Now I’m 22, and it’s been almost three years since I’ve made the decision to make dance my career. It’s a journey that has undoubtedly been filled with both peaks and valleys, but it’s difficult to imagine myself doing anything else.

Overall, has it been relatively smooth? If not, what were some of the struggles along the way?
I feel that most of my journey with dance has been smooth sailing for the most part… until I was thrown into the real world post-grad haha. First and foremost, because I choreograph freelance, stability has been very difficult to attain. This has been a consistent battle, particularly as social media can play such a huge role these days in securing opportunities–it can be very daunting physically seeing that the market is quite oversaturated.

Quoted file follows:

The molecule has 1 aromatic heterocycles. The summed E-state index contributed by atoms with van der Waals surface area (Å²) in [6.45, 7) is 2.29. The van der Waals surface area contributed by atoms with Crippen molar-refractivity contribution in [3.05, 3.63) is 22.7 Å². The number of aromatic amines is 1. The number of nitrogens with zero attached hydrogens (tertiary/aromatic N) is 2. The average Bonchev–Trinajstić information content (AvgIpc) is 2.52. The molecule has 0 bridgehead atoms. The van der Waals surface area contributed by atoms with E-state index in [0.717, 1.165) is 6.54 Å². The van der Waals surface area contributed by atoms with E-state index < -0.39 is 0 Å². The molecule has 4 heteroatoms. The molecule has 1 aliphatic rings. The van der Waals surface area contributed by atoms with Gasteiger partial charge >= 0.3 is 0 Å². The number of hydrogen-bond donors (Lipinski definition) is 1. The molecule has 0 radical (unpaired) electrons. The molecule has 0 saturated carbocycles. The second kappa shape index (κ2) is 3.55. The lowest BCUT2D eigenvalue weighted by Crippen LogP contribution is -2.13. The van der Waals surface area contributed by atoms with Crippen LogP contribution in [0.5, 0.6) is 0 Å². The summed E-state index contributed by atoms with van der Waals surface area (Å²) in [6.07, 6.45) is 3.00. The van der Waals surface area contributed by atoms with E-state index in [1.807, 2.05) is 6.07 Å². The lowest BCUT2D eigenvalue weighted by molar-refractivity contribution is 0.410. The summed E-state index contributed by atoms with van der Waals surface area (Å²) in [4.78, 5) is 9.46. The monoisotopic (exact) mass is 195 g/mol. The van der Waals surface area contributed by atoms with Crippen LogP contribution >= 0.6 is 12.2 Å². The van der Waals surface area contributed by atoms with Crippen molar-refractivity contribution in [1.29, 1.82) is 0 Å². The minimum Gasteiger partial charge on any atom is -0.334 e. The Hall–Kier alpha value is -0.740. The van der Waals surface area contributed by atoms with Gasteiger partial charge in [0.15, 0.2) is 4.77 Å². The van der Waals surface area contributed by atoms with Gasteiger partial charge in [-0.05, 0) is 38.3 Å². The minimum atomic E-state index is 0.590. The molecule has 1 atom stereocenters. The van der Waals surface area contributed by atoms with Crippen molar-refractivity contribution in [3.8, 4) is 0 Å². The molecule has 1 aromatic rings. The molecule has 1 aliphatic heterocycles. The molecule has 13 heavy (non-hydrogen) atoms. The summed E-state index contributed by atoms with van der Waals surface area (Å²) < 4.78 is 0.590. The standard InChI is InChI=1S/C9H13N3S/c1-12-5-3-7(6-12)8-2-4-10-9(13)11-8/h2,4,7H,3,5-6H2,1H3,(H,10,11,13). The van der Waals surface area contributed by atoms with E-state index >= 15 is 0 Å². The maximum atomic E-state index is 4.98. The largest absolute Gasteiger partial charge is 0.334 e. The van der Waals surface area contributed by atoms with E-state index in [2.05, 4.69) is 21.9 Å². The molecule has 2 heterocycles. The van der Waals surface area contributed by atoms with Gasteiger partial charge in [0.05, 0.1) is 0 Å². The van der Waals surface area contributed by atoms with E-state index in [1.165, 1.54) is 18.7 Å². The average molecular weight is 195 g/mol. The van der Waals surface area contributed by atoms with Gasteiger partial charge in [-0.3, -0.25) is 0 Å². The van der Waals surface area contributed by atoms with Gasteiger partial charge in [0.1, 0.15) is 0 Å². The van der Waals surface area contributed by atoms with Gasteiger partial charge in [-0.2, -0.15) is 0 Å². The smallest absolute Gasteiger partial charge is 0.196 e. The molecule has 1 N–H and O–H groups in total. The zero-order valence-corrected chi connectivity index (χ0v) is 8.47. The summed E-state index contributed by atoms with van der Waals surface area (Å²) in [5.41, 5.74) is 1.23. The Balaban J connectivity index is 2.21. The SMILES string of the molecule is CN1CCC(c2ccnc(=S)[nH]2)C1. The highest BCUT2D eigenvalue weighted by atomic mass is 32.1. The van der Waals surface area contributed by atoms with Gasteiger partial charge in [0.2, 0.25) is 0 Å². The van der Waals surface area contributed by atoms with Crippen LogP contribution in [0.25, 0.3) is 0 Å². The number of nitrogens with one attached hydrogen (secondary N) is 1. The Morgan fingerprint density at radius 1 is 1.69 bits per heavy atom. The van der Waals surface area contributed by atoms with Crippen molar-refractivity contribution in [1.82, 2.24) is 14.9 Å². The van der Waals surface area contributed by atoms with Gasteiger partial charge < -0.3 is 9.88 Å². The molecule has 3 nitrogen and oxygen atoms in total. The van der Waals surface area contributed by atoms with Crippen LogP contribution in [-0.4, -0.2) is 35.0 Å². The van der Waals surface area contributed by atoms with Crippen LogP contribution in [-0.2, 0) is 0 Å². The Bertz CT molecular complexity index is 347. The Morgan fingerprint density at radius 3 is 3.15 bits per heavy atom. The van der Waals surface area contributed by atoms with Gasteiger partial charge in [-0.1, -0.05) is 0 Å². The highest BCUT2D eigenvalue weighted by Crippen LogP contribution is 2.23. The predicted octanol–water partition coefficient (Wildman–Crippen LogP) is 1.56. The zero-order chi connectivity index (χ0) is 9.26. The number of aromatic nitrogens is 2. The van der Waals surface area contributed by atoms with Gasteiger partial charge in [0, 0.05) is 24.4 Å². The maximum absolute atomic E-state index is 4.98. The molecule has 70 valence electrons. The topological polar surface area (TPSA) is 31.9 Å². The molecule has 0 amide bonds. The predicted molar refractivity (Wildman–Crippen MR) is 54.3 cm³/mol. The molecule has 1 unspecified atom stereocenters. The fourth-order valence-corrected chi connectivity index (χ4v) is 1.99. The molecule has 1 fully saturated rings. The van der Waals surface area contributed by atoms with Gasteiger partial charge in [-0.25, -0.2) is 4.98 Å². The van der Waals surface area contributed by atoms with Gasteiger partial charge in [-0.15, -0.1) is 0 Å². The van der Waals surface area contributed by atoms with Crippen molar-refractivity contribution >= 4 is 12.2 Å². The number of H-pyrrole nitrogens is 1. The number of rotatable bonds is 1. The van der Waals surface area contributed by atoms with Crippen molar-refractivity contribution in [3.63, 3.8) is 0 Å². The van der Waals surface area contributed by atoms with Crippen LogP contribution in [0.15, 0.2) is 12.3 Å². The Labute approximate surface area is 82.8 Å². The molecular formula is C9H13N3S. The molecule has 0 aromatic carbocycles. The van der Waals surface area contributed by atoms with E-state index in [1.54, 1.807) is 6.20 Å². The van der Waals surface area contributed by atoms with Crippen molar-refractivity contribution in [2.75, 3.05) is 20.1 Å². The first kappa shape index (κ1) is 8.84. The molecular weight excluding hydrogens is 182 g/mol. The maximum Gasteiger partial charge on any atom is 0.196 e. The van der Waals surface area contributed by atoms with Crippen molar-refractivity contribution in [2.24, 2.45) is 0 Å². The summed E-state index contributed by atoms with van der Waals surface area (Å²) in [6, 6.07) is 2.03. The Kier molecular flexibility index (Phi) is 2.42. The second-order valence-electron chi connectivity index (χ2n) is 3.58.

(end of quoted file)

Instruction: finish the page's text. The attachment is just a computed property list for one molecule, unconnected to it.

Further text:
Another big struggle I had was balancing dance with schoolwork during college. I attended USC from 2015-2019 and was a music industry major with a minor in our communication school. Because I didn’t enter college thinking I was going to pursue dance professionally, I feel that school and dance were quite separate parts of my life. In that sense, it often didn’t feel like school was contributing to my career. It was tough dedicating so much of my time toward schoolwork when I wanted to be training or focusing on dance. But don’t get me wrong; college was an invaluable experience that I am a huge advocate for. I am a firm believer that interacting with peers from all around the globe and having meaningful discussions in the classroom have deeply contributed to my perspective of the world around us and therefore informs my art.